The Black Alliance for Educational Options is a national organization, but in order to fulfill their mission — to empower low income and working class Black families to increase high quality educational options for all black students — BAEO knows to work really locally. “BAEO is an organization that believes in organizing both at the city leaders level as well as the parent level,” says Ethan Ashley, the director of community outreach for BAEO in New Orleans.
Ashley says when you put city leaders together with parents, there’s the potential to create real change. “We believe you can’t do it without one or the other, and when you bring them together, there’s power there.”
BAEO tries to connect the dots between innovative things happening in education — anywhere — and better educational choices happening here, in New Orleans, for all black children. On a regular basis, Ashley meets with community leaders and parent liaisons, like Travis Chase.
I joined them for one of their meetings.
“I wanted to talk to you briefly,” says Ashley to Chase, “and just get your sense of what you thought about the school tour we were able to take you to go visit schools in the DC area to see the difference between the charters here and the charters there.”
“What I found most impressive on that visit,” replies Chase, “is the massive peer to peer learning cohorts.” Travis Chase works in the development office of his alma mater, Dillard University. And in case you did not catch it, his last name is Chase — as in Dooky Chase Restaurant, which his grandma runs.
Travis Chase is talking about the charter schools he saw in DC, run by Friendship Charter. Chase loved the culture these schools created among students: “Let’s influence each other to study, let’s influence each other to be better, let’s take pride in: we’re going to college.” Travis Chase was impressed by the robotics and engineering teams, but most importantly, it was how these DC schools followed up with their graduates even after they left high school.
“If they say, hey this is our mission, this is our core vision to get you to college, they see them through college not just to,” emphasizes Chase. “Not just here we’re going to get you to Tulane, Loyola, Dillard, UNO, and Xavier. No, we’re going to stay in touch with you until you graduate from Tulane, Loyola, Xavier, Dillard, or UNO.”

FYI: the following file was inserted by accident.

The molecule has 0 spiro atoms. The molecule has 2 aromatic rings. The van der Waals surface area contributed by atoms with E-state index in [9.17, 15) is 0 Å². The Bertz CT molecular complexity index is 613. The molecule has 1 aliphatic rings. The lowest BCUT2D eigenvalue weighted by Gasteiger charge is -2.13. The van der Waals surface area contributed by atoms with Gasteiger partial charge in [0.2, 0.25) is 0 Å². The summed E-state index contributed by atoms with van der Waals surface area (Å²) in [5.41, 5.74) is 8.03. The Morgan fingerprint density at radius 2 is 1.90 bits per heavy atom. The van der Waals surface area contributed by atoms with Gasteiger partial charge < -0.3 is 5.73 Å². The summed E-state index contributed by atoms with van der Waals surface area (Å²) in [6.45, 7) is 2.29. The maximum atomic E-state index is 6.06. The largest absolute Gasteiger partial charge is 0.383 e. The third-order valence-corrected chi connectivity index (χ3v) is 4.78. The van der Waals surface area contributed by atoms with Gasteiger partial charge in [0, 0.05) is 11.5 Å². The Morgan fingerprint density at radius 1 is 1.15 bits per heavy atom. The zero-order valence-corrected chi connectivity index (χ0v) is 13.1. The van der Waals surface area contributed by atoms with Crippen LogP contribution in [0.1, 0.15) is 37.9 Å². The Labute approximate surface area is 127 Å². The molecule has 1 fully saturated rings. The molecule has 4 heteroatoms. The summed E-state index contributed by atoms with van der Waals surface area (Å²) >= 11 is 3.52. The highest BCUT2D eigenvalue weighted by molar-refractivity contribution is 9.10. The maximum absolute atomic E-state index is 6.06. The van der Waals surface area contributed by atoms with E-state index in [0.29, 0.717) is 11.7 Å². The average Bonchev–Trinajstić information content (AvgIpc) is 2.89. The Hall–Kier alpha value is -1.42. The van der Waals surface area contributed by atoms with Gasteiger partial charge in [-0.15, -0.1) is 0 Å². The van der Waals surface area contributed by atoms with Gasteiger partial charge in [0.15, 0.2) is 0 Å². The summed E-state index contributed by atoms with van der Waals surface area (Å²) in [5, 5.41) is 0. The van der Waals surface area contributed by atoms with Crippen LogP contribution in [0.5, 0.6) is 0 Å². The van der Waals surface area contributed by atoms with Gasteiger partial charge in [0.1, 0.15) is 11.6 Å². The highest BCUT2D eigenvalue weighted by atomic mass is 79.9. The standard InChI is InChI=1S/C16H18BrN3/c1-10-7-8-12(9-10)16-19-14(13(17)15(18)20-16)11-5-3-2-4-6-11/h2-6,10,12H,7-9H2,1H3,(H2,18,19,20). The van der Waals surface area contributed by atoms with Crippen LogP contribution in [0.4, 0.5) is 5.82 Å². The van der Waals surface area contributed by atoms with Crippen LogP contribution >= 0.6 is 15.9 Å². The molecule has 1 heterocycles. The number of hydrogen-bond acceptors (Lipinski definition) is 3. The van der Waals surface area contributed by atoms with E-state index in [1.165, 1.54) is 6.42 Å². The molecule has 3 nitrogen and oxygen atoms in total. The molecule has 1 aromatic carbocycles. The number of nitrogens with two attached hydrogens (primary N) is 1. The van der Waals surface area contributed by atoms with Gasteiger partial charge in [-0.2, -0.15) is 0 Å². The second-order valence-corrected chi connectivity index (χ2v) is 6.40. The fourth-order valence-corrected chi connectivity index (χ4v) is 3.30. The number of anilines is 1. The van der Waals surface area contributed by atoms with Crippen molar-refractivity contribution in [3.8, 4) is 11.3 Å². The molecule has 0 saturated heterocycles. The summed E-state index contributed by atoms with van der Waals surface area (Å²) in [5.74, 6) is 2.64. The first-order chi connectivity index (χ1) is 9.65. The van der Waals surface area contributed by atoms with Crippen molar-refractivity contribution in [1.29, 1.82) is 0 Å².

While Chase talks, Ethan Ashley scribbles notes. “We were really keen on making sure that we took certain leaders to go see that,” says Ashley.
Then Ashley asks Chase if some of the things he saw in the DC charter schools could be implemented here in New Orleans. He talks about a specific new charter BAEO is helping to start, called NolaTech. “I would love to be able to link you with that,” Ashley tells Chase, “and be able to really speak highly of what could be done and what could be seen on this front, here in New Orleans for this Charter Management Organization. You know we don’t want to keep spinning our wheels with some of this stuff. If you know something works, you see it working, you’ve seen it work, let’s do that.”
This is just one way BAEO helps support educational reform. BAEO also tries to make sure parents know what educational options already exist.
Kaleshe Garrison is BAEO’s Family and Community Organizer in New Orleans. She wants parents to know that vouchers, or scholarships, may also be a choice. “BAEO wants people to understand just like you see this charter school application — here’s all your choices for charter schools — however here’s the scholarship application. It’s right behind the re-enrollment page. So take a look at it.”
Take a look at everything, says BAEO, which might improve the futures for Black Children.
Written by Eve Abrams for the Community IMPACT Series and produced by WWNO in partnership with the Greater New Orleans Foundation.
Learn more about the Black Alliance for Educational Options here.